0
$\begingroup$

Logistic function is well known to be a good binary classificator, as it can be easily shown with this image (let x be the dot product of [x1,x2] and [w1, w2]): enter image description here

enter image description here

I am currently learning how a multiclass logistic classifier works, and this time with x1 and x2 as axes, three classes can be represented as follows (from this link):

enter image description here

According to several sites, both the "one vs the rest" and the multinomial logistic classifiers, would have one logistic regression for each of these 3 classes, with the difference of training them "together" or separately. If this is true, and we assume the next figure to be related to the previous example, I can't figure out how these 3 regressions (as in the first example) would be plotted in there.

enter image description here

As much I could figure, in the "one vs the rest" case, how to draw the logistic function for blue and yellow categories against the rest, but how would it be for the red category against the rest?

$\endgroup$
0
$\begingroup$

If you are asking how to reproduce those plots, the following technique works to visualize the decision boundaries for any model:

  1. Generate a dense grid of coordinates that fill your plotting area
  2. Score each point on your grid
  3. Plot your results, coloring observations based on your model's predictions. This serves as the background.
  4. Overlay your test data as a scatter plot

In your link, they generate the grid using np.meshgrid and constrtuct the background as a contour plot. The lines representing the decision boundaries of each respective 1-vs-all classifier is plotted using a closed form solution for logistic decision boundaries.

EDIT: To answer the question in your comment, you don't have a single $X$ dimension, and consequently your model output doesn't correspond to a curve as simple as this: it's a 3D surface. The simplest solution would be to just apply the strategy I suggested earlier (and which is also described in your link) but instead of calling .predict() to construct the background coloration, you'd call .predict_proba() and use a sequential color map (e.g. the default veridis) so color intensity corresponds to your class likelihood, giving you something which should look like this. Alternatively, you could plot surface curves. Both of these solutions are projections of the $Y$ axis, $P(Y|x1,x2)$, onto the $X_1$-$X_2$ plane. If that isn't satisfactory, you could pass scored results through PCA to combine your $X$ dimensions into a single $X$ feature -- call this $PC_1$ -- and then plot $PC_1$ vs. $P(Y|x1,x2)$. Personally I think this is significantly less informative, but it would give you an x vs. y plot.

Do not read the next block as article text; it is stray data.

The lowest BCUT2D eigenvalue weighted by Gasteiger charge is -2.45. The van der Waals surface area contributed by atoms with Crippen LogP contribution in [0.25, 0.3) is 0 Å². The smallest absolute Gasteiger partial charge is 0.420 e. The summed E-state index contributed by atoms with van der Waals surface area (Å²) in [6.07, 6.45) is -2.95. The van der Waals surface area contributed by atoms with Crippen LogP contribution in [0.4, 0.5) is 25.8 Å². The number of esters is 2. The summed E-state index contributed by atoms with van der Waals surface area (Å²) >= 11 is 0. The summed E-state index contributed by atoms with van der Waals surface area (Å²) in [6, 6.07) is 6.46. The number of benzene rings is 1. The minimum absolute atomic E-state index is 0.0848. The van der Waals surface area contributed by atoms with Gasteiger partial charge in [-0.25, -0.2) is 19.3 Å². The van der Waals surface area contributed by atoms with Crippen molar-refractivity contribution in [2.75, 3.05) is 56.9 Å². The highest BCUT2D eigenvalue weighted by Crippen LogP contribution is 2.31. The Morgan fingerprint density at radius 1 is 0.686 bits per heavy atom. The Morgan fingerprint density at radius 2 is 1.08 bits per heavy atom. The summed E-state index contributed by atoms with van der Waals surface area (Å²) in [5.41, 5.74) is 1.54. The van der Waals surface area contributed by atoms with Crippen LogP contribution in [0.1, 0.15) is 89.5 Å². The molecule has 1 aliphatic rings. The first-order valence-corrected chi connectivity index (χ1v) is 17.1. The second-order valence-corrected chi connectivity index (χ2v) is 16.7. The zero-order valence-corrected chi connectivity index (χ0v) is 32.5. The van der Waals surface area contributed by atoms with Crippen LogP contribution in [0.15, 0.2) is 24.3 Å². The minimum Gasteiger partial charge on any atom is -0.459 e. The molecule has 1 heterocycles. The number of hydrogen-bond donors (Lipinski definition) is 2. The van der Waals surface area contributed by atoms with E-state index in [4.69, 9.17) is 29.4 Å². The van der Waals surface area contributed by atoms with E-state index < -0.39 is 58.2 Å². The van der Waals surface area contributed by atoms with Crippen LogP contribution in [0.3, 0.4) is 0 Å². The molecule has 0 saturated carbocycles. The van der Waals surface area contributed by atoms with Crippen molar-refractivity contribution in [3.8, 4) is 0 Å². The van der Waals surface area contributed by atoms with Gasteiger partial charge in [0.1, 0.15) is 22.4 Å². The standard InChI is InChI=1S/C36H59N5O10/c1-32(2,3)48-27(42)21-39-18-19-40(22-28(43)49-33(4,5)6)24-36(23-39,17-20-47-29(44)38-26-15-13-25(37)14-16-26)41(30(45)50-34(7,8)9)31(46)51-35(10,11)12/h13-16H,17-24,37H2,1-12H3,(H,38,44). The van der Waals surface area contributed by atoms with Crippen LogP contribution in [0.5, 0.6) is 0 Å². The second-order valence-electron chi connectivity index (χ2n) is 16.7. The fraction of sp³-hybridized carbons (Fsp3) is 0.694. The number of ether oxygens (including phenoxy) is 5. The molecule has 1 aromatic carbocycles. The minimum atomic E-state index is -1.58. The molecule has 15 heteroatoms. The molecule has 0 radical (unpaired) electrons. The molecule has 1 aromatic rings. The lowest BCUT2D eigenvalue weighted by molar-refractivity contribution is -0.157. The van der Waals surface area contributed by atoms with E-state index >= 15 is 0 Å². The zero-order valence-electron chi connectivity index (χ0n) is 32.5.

$\endgroup$
1
  • $\begingroup$ How would we draw the logistic curves (as in the first plot, not the separation boundaries as in the second) for each of the 3 regressions of the last plot (with axes x-y, instead of x1-x2)? $\endgroup$ – freesoul Jan 4 '18 at 8:53

Your Answer

By clicking “Post Your Answer”, you agree to our terms of service, privacy policy and cookie policy

Not the answer you're looking for? Browse other questions tagged or ask your own question.